# Computing Fréchet derivative of $F(f)(x) = \int^{x}_{0} \cos(f(t)^{2})dt, x \in [0,1]$

Let $$X = \mathcal{C} \left( [0,1] \right)$$ be the Banach space of continuous functions on $$[0,1]$$ (with the supremum norm) and define a map $$F : X \rightarrow X$$ by $$F(f)(x) = \int^{x}_{0} \cos(f(t)^{2})dt, x \in [0,1].$$

Show that $$F$$ is Fréchet differentiable and compute the Fréchet derivative $$DF|_{f}$$ for each $$f \in X.$$

So far I have the following.

Using the identity $$\cos(A+\varepsilon B)=\cos(A)-\varepsilon B\sin(A)+\mathcal{O}(\varepsilon^2).$$ We have \begin{align*}F(f+h)(x) &=\int^{x}_{0} \cos((f(t)+h(t))^{2})dt \\ &=\int^{x}_{0}\cos(f^2(t))-h(t)[2f(t)h(t)]\sin(f^2(t))+\mathcal{O}(h^2(t))dt \\ &=F(f)(x)+\int^{x}_{0}-2f(t)(h(t)\text{sin}(f^2(t))-h^2(t)\sin(f^2(t))+\mathcal{O}(h^2(t))dt \\ \end{align*} Let $$T(h)=\int^{x}_{0}-2f(t)(h(t)\sin(f^2(t))dt$$. I am able to show that $$T(h)$$ is a linear map. Then we have $$F(f+h)(x)-F(f)(x)=T(h)+\int^{x}_{0}\mathcal{O}(h^2(t))dt$$ I am confused about the Big-$$\mathcal{O}$$ notation and I do not understand what it would mean to integrate over it. Also, am I on the right track? Thank you in advance for any help provided.

• You're missing some parentheses after "Let $T(h) = \dots$" – Carlos Esparza Jan 3 '19 at 14:59

I think your derivative $$T$$ is correct. In my experience big-$$O$$ notation is useful for obtaining the solution for this kind of problems, but for actual proofs it is often easier to write down explicit inequalities. So let's start doing exactly that.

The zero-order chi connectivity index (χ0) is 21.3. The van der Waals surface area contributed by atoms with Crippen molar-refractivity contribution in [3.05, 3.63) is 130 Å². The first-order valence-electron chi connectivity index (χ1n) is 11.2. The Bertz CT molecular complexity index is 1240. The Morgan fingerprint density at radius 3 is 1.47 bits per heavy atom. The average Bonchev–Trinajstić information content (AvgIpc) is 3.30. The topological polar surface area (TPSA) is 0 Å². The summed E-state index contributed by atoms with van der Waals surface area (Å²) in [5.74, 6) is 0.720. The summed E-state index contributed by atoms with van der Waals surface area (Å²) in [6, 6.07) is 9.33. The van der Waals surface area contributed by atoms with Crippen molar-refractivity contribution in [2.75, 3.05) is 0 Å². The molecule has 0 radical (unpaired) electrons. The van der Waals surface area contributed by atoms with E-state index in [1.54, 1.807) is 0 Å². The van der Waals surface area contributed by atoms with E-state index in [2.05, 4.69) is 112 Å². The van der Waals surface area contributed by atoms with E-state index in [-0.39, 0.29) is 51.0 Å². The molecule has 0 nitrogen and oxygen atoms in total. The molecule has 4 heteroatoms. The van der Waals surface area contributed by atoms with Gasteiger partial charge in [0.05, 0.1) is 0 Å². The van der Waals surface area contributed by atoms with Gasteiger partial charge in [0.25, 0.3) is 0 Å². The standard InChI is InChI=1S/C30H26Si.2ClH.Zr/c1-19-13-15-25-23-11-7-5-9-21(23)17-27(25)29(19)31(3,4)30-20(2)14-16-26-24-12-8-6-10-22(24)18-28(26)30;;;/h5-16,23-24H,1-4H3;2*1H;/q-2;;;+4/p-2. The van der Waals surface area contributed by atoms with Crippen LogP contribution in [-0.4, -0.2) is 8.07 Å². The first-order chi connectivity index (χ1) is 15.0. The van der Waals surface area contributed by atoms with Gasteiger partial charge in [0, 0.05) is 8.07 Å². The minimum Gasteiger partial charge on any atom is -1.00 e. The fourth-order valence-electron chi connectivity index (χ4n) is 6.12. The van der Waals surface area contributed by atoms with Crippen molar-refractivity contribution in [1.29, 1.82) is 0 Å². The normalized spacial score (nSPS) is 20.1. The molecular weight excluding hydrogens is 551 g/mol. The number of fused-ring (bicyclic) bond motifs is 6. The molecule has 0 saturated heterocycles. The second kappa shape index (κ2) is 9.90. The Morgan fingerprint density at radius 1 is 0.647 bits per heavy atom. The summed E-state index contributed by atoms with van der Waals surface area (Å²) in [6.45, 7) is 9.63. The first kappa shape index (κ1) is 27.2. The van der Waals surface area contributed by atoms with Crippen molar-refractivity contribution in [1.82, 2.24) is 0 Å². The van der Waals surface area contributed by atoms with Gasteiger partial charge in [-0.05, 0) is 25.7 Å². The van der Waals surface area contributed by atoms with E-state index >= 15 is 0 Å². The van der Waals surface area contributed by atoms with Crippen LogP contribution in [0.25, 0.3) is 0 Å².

$$\renewcommand{\epsilon}{\varepsilon}$$ By the error theorem for Taylor expansion $$\cos(A + x) = \cos A - x \sin A - \frac12x^2 \cos \alpha$$ for some $$\alpha \in (A, A+x)$$. Since bounding $$\cos$$ by $$1$$ we get $$|\cos(A + x) - (\cos A - x \sin A)| \leq \frac12 x^2$$
Now let $$f, h \in \mathcal{C}[0, 1]$$ such that $$\|h\|_\infty < \epsilon$$ for some $$\epsilon > 0$$. Then \begin{align} |F(f + h)(x) - F(f)(x) - T(x) | \\ &\hspace{-45mm}= \left|\int_0^x \cos\left((f(t)^2 + h(t)^2)\right) - \cos\left(f(t)^2\right) +2 f(t) h(t) \sin\left(f(t)^2\right) \,dt \right|\\ &\hspace{-45mm}= \left|\int_0^x \cos\left((f(t)^2 + h(t)^2)\right) - \cos\left(f(t)^2\right) + \left( 2 f(t) h(t) + h(t)^2 \right) \sin\left(f(t)^2\right) \\ - h(t)^2 \sin\left(f(t)^2\right)\,dt\right| \\ &\hspace{-45mm}\leq \int_0^x \frac12\left| 2 f(t) h(t) + h(t)^2 \right|^2 + \left| h(t)^2 \sin\left(f(t)^2\right) \right| \,dt \\ &\hspace{-45mm}\leq \frac12 \left( 2 \|f\|_\infty \epsilon + \epsilon^2 \right)^2 + \epsilon^2 \end{align}
This last bound is obviously $$O(\epsilon^2)$$.